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Letters to the Editor – Opinions

Don’t put out the welcome mat for wildlife

My name is Kim Drescher, and I am the Sunshine Coast WildSafeBC Community Coordinator. WildSafeBC has officially launched its inaugural program in order to reduce the amount of human/wildlife conflict in communities, through education, innovation, and cooperation. It is based on the successful Bear Aware model and can now address several other species, such as Coyotes, Cougar, and Deer.

Spring has seen a vast increase in wildlife activity this year; in fact black bears were spotted in neighbourhoods as early as February. As I write this, more local black bears have been destroyed in the past weeks than the whole of the 2012 season.

Leaving garbage outside acts as an open invitation to  wildlife to come to your property for food. Wildlife can become habituated to human refuse and other attractants. Black bears are always hungry; they can adapt to urban settings as long as there is easily obtainable food like tasty garbage, high protein bird/livestock feed, windfall, odorous compost, etc.

Once these animals are accessing a non-natural food source and are habituated, they can pose a risk to public safety. For instance, a black bear may attempt to defend its food source – although most bears prefer to avoid confrontation and will display a defensive attack in the form of a bluff charge and vocalization (huffing, blowing, jaw popping).

Some strategies to avoid putting out the welcome mat would be to thin out brush to reduce cover around your outdoor areas, clean barbecues, aerate compost regularly, remove bird feeders, pick fruit/berries, feed pets indoors, use proper husbandry with chickens and other livestock, put up electric fencing to protect crops/livestock, ensure vehicles are closed with all attractants removed, avoid the use of outdoor freezers/fridges, and place garbage on curb on the day of pick-up only.

Each time someone puts out their garbage (or a bucket of food in the eyes of a bear) before scheduled pick-up day, it is like loading a weapon. It can literally become a death sentence for a bear. Keep our wildlife, wild and our community safe.

Information about different species and a list of attractants can be accessed at The Wildlife Alert Reporting Program (WARP) is also on this site, so please feel free to use this mapping initiative to record sightings on the Sunshine Coast. For urgent matters, please call the Conservation Officer Service at 1-877-952-7277 or #7277 on cell phone.

Kim Drescher, Sunshine Coast 

How clean is our air?

At a check-up appointment recently, I mentioned to my physician that my eyes are dry, gritty-feeling and irritable; my throat is similar and I often experience what I consider more-than-normal thirst.  I also have some loss of overall energy and a shortness of breath. Blood tests, however, showed nothing that would account for this.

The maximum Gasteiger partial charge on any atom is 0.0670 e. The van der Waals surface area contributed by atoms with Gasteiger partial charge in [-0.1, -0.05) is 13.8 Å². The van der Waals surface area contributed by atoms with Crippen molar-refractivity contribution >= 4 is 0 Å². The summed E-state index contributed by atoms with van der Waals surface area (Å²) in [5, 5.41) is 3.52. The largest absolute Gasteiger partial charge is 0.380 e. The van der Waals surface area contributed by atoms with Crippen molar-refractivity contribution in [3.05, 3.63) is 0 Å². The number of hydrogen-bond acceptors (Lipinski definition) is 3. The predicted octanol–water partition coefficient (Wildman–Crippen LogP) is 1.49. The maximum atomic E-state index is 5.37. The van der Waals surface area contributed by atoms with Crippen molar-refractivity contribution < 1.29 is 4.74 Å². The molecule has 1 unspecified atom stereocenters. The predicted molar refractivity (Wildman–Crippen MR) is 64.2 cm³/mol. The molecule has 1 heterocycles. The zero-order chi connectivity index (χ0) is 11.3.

In the ‘chit-chat’ part of the visit, I mentioned the annoyance of excessive cleaning related to the significant dust accumulations every day on my deck, in my home and on my car. My doctor asked specific questions about the source. The dust clearly comes from the gravel mine and has increased from barely noticeable to oppressive in the seven years’ time I have lived in my current situation. Regularly on dry days I observe monstrous clouds of dust as trucks race across roads on bare mine hillsides.

I questioned the doctor about health ramifications of breathing such levels of dust 24 hours a day, seven days a week. She said “lungs don’t appreciate it,” as proven by health difficulties associated with coal miners and the like. And she said she would heartily support studies to determine dust levels and their impact on local health.

Therefore, I encourage all concerned Coast residents to speak with your physicians and your local and/or provincial governments. Our children are counting on us to safeguard a healthy environment.

Nina Haedrich, Sechelt

Cowrie street still in limbo

The Cowrie Street debacle continues in Council.  First it was a one-way street proposal that I think hurts business because the return access is too difficult along with backing up into a one-lane street could impede traffic.

Now the latest idea floated is a pedestrian mall.  That means even less parking and could lead to a hangout mecca for street people. I feel closing Granville Street in Vancouver to traffic is what killed it and it has never really recovered.

And a shuttle bus sounds costly and surely not necessary for the few blocks of business here.  Giving tickets for parking over the two hour limit will discourage business especially if one wants to do lunch and shopping, not to mention the resentment it will cause.

In 40 years, I have never had a problem parking within one to two blocks of any business in Sechelt.

It’s common knowledge that supply and demand along with competitive pricing is what determines the sustainability of a business.

Leave it to the free market, Council. If taxpayers’ money is burning a hole in your psyches, put it down on the golf course debt.

Andrea Smith, Halfmoon Bay

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